And lastly, many people were talking about how slippery the city was with flip flops on. . . since it rained tonight. Now I’m exactly the type of person to tell you, I told ya so.

INOPERABLE IN NÜ YORK!

MICHAEL HACKER NYC

There’s plenty of cool shit going down (including Graffiti Research Lab from Vienna) – tomorrow (10th July, 2008) at Alphabeta Shop on 70 Greenpoint Ave. (BROOKLYN) – 6PM – 1AM. One night only, that means – ONLY TOMORROW.

Be there, or be square.  :)

More info:
http://overspraymag.com/blog/?p=443

Waterfalls in NYC

Not since Christo’s “Central Park Gates” have we had an installation so impressive. Olafur Eliasson’s four “NYC Waterfalls” have come to NY Harbor. There are bike tours, boat trips, and water taxi runs, to go up close to see the falls [think Niagara Falls “Maid of the Mist”], but if you prefer to stay dry, you can view them from spots in Manhattan, Brooklyn, and Staten Island as well.

Check out the official websites for locations, times, pictures, and other details.

The Camera Club of New York

The Camera Club of New York is a long lived organization that has been around for over 100 years. It is THE club that helped photography gain acceptance as an art form. The movement by Alfred Stieglitz was started right here in our city. It became a forum for the advancement of the new art form with lectures given by some of the world’s famous photographers, Steichen, Atget, and Avedon. The Camera Club is steeped in rich tradition that makes me proud to be a New York photographer. I went to see their new space recently at 336 W. 37th st. They have juried exhibitions and some of the best darkroom rental rates in the city; provided that you sign up for at least 3 months or a year. The Camera Club is for serious photographers who want a forum to present their art and a place to create it. I urge anyone who has even a remote interest in photography to go and view their exhibition space or attend a lecture.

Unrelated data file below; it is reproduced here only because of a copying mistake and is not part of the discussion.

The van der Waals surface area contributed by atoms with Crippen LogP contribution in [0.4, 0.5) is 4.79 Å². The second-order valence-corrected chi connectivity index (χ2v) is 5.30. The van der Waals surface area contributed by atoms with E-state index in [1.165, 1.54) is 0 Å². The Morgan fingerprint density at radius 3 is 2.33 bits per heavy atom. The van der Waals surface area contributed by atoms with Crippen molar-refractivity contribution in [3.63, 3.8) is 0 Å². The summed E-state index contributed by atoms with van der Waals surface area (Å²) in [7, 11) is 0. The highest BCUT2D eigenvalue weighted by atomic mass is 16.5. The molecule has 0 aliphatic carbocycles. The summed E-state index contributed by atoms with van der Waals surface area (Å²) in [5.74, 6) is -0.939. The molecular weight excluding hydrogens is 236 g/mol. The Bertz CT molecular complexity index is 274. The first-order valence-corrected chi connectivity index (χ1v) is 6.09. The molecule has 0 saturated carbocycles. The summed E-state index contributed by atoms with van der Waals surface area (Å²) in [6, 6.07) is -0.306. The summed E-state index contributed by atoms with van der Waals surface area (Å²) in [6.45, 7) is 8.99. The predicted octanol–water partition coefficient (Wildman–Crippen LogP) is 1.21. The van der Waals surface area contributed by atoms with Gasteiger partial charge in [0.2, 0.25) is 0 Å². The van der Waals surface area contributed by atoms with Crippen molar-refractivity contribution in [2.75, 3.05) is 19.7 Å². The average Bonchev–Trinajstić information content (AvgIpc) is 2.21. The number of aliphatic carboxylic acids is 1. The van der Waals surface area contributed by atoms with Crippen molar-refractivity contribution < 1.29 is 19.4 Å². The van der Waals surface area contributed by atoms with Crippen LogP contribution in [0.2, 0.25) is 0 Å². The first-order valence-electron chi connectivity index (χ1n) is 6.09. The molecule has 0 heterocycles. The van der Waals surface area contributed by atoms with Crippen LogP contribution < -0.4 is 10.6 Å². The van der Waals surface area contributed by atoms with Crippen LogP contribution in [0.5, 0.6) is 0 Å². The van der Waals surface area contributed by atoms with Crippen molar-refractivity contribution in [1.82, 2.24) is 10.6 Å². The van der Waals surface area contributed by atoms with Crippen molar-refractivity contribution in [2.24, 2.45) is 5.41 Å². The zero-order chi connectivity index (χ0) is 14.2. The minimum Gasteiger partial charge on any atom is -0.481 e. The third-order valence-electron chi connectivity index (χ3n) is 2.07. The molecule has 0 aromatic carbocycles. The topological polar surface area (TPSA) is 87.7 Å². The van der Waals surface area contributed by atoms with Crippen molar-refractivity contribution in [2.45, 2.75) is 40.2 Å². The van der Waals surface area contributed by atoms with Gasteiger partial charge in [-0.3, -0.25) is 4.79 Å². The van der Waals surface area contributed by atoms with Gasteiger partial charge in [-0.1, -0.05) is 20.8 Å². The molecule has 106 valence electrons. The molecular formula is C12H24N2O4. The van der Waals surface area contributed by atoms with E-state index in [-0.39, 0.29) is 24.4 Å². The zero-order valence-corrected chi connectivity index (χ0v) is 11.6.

Camera Club Exhibition Space

Satyagraha

SatyagrahaWhen I recently saw the poster for Philip Glass’ Satyagraha, I had no clue that the opera had been composed in 1980. With the Metropolitan Opera now trying to reach out to a younger crowd, posters that would be saved for the newest indie pop record was plastered in the Lower East Side on a phone booth.

I’m really freaking glad I saw it. Tickets are pretty expensive, but if you look closely, they have standing room only space that sells for as little as $15.

I’m so IN for peace. And so IN for Philip Glass. By the by, the image to the right is not the poster I saw. The poster I saw had the background image of Gandhi and a foreground filled with yellow letters exclaiming something along the lines of “what if an opera led you to non-violence” or something like this.